The stand density (number/ha), stand volume/ha, and basal area/ha for total trees differed significantly among the treatments both in 2008 and 2014 and the paired comparison revealed that the control treatment was significantly higher than the other treatments (Figure 2, Appendix Table A1). The mean size for all trees—residual trees and new growth—was generally unchanged in the transformation treatments while a significant increase was found in the control treatment (Appendix Table A2). The control treatment had the smallest mean size among all the treatments in 2008 while it had the significantly largest mean size in 2014 (Appendix Table A1).
Figure 2. Stand density (a), basal area (b) and stand volume (c) of total trees in 2008 and 2014. Different letters indicate significant difference (p < 0.05) (Lower-case letter for 2008, upper-case letter for 2014).
Figure 2. Stand density (a), basal area (b) and stand volume (c) of total trees in 2008 and 2014. Different letters indicate significant difference (p < 0.05) (Lower-case letter for 2008, upper-case letter for 2014).
Forests 05 03199 g002
In 2008, all the treatments showed a near normal DBH distribution: the frequency gradually increased to a peak and then gradually decreased among the larger diameters (Figure 3). In 2014, the diameter distribution moved towards the right and the range of DBH classes extended both upwards and downwards especially in the transformation treatments. For instance, in the A3 treatment, the DBH classes in 2008 ranged from 12 to 26 cm while in 2014 values ranged from 6 to 44 cm. The substantial growth in the small DBH classes was found only in the transformation treatments, indicating that the DBH distribution tended to shift from a near normal distribution to an irregular multi-modal distribution with a large amount of small trees appearing in the small DBH class. However, in control treatments the DBH distribution still exhibited a near normal distribution.
Figure 3. Histogram of tree size distribution of different transformation models.
Figure 3. Histogram of tree size distribution of different transformation models.
Forests 05 03199 g003aForests 05 03199 g003b

3.3. Tree growth

3.3.1. Survival Growth

Over the six-year study period, residual trees of Pinus massoniana increased in size in all treatments, but considerably less so in control treatments (Appendix Table A1 and Appendix Table A2). For example, the mean volume was 92.8%, 78.3%, 110.5%, and 88.3% greater after six years in the A1–A4 treatments, respectively, but was only 36.1% larger in the control treatment. Trees in the control treatment were the smallest and significantly different from the other treatments (Appendix Table A1 and Appendix Table A2). The annual residual tree growth for Pinus massoniana was significantly smaller in the control treatment compared to the other treatments (Appendix Table A1). For example, the annual tree volume growth in the transformation treatments (A1: 32902.6 ± 12639.0, A2: 30281.9 ± 7709.4, A3: 33548.4 ± 3492.1, A4: 32052.7 ± 4386.0 cm3/ha) was more than three times larger than in the control treatment (9138.5 ± 4732.3 cm3/ha).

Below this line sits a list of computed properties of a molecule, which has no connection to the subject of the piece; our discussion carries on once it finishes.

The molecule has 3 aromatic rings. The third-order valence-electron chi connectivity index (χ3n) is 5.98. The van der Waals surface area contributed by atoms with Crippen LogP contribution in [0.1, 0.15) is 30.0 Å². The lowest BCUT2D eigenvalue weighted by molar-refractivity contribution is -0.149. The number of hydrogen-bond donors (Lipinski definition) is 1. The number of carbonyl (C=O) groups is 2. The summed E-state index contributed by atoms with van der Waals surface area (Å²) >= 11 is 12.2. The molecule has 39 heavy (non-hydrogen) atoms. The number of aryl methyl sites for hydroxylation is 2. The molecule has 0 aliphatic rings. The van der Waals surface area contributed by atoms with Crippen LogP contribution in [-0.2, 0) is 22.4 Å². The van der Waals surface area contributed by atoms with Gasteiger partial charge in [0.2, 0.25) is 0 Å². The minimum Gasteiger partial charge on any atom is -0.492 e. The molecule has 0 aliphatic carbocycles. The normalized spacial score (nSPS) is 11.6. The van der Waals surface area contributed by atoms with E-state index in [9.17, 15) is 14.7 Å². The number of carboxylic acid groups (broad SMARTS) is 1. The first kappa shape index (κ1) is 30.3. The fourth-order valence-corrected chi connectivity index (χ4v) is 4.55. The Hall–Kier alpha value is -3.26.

For enrichment plantings, Magnoliaceae glance, Castanopsis hystrix, and Quercus griffithii were observed as residuals between 2010 and 2014 (Table 4). Quercus griffithii had the largest annual diameter growth of 1.5 cm. Magnoliaceae glance ranked second with an annual diameter growth of 1.2 cm. Finally, Castanopsis hystrix grew in diameter by only 0.9 cm. For natural regeneration, 6 tree species were recorded as residuals, which were Styrax serrulatus, Ficus simplicissima, Mallotus philippensis, Trema orientalis, and Schefflera actinophylla. All were pioneer tree species and their annual growth is found in Table 4.
Table 4. Survival growth of enrichment planting and natural regeneration between 2010 and 2014.
Table 4. Survival growth of enrichment planting and natural regeneration between 2010 and 2014.
SpeciesDiameter Growth (cm/year/n)Basal Area Growth (cm2/year/n)Volume Growth (cm3/year/n)
Enrichment Planting
Magnoliaceae glance1.223.46327.1
Castanopsis hystrix0.98.25143.2
Quercus griffithii1.529.710321.4
Natural Regeneration
Styrax serrulatus1.828.28923.5
Ficus simplicissima0.78.41309.7
Mallotus philippensis0.77.21802.6
Trema orientalis1.014.86386.6
Schefflera actinophylla0.79.73513.0

3.3.2 Ingrowth

After six years, the enrichment planting gradually grew into the lower inventoried diameter class. For example, in the A1 treatment, the ingrowths of Castanopsis hystrix and Magnoliaceae glance together accounted for 30.4%, 4.8%, and 1.7% of the number, basal area and volume of total trees (Table 2 and Table 5).
In addition to enrichment plantings, ingrowth also originated from natural regeneration. The naturally regenerated ingrowth observed in all treatments was comprised of 16 pioneer tree species such as Schefflera octophylla, Evodia lepta, Mallotus philippensis, and Rhus chinensis. The number of naturally regenerated ingrowth was 225, 119, 131, and 131 stems per hectare for treatment A1–A4, respectively. For example, in the A4 treatment, the regenerated ingrowths consisted of 12 tree species and accounted for 17.4%, 3.6%, and 1.9% of the number, basal area, and volume of total trees. In contrast, there were only 19 regenerated ingrowths per hectare in treatment A5 (Table 2 and Table 5).
Table 5. Ingrowth of enrichment plantings between 2008 and 2014.
Table 5. Ingrowth of enrichment plantings between 2008 and 2014.
TreatmentSpeciesNumber of Stems (n/ha)Average DBH (cm)Basal Area (m2/ha)Volume (m3/ha)
A1Castanopsis hystrix1886.90.71.6
Magnoliaceae glance758.50.50.9
A2Quercus griffithii28111.83.310.4
Erythrophleum fordii256.20.10.1
A3Quercus griffithii6911.50.82.5
Castanopsis hystrix447.30.20.4
Magnoliaceae glance2318.51.42.6
A4Quercus griffithii13810.51.33.3
Erythrophleum fordii135.40.00.0
Castanopsis hystrix697.10.31.2
Magnoliaceae glance639.10.40.9